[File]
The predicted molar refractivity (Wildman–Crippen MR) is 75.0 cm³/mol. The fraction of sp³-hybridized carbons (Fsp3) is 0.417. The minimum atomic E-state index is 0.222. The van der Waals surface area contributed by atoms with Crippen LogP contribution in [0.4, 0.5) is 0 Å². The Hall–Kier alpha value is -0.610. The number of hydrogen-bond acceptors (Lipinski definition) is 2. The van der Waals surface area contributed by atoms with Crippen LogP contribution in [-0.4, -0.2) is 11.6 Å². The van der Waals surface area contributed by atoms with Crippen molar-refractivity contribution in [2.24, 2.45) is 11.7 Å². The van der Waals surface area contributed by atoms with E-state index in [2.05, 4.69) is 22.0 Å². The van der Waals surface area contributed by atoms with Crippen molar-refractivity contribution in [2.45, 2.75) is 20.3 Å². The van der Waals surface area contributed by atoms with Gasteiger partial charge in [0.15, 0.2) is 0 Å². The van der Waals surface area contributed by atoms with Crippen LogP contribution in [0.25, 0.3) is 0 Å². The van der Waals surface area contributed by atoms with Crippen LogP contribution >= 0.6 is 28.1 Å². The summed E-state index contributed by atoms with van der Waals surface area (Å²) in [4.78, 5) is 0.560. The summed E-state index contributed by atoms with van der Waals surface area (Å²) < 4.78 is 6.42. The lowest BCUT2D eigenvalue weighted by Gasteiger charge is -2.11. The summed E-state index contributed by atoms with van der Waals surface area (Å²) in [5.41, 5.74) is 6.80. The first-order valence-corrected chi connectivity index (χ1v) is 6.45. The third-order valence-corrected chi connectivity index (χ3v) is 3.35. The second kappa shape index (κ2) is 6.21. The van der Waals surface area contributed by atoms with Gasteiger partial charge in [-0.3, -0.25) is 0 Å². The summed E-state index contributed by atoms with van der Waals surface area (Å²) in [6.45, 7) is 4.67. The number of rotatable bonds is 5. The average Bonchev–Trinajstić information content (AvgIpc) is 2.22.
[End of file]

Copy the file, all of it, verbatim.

The predicted molar refractivity (Wildman–Crippen MR) is 75.0 cm³/mol. The fraction of sp³-hybridized carbons (Fsp3) is 0.417. The minimum atomic E-state index is 0.222. The van der Waals surface area contributed by atoms with Crippen LogP contribution in [0.4, 0.5) is 0 Å². The Hall–Kier alpha value is -0.610. The number of hydrogen-bond acceptors (Lipinski definition) is 2. The van der Waals surface area contributed by atoms with Crippen LogP contribution in [-0.4, -0.2) is 11.6 Å². The van der Waals surface area contributed by atoms with Crippen molar-refractivity contribution in [2.24, 2.45) is 11.7 Å². The van der Waals surface area contributed by atoms with E-state index in [2.05, 4.69) is 22.0 Å². The van der Waals surface area contributed by atoms with Crippen molar-refractivity contribution in [2.45, 2.75) is 20.3 Å². The van der Waals surface area contributed by atoms with Gasteiger partial charge in [0.15, 0.2) is 0 Å². The van der Waals surface area contributed by atoms with Crippen LogP contribution in [0.25, 0.3) is 0 Å². The van der Waals surface area contributed by atoms with Crippen LogP contribution >= 0.6 is 28.1 Å². The summed E-state index contributed by atoms with van der Waals surface area (Å²) in [4.78, 5) is 0.560. The summed E-state index contributed by atoms with van der Waals surface area (Å²) < 4.78 is 6.42. The lowest BCUT2D eigenvalue weighted by Gasteiger charge is -2.11. The summed E-state index contributed by atoms with van der Waals surface area (Å²) in [5.41, 5.74) is 6.80. The first-order valence-corrected chi connectivity index (χ1v) is 6.45. The third-order valence-corrected chi connectivity index (χ3v) is 3.35. The second kappa shape index (κ2) is 6.21. The van der Waals surface area contributed by atoms with Gasteiger partial charge in [-0.3, -0.25) is 0 Å². The summed E-state index contributed by atoms with van der Waals surface area (Å²) in [6.45, 7) is 4.67. The number of rotatable bonds is 5. The average Bonchev–Trinajstić information content (AvgIpc) is 2.22.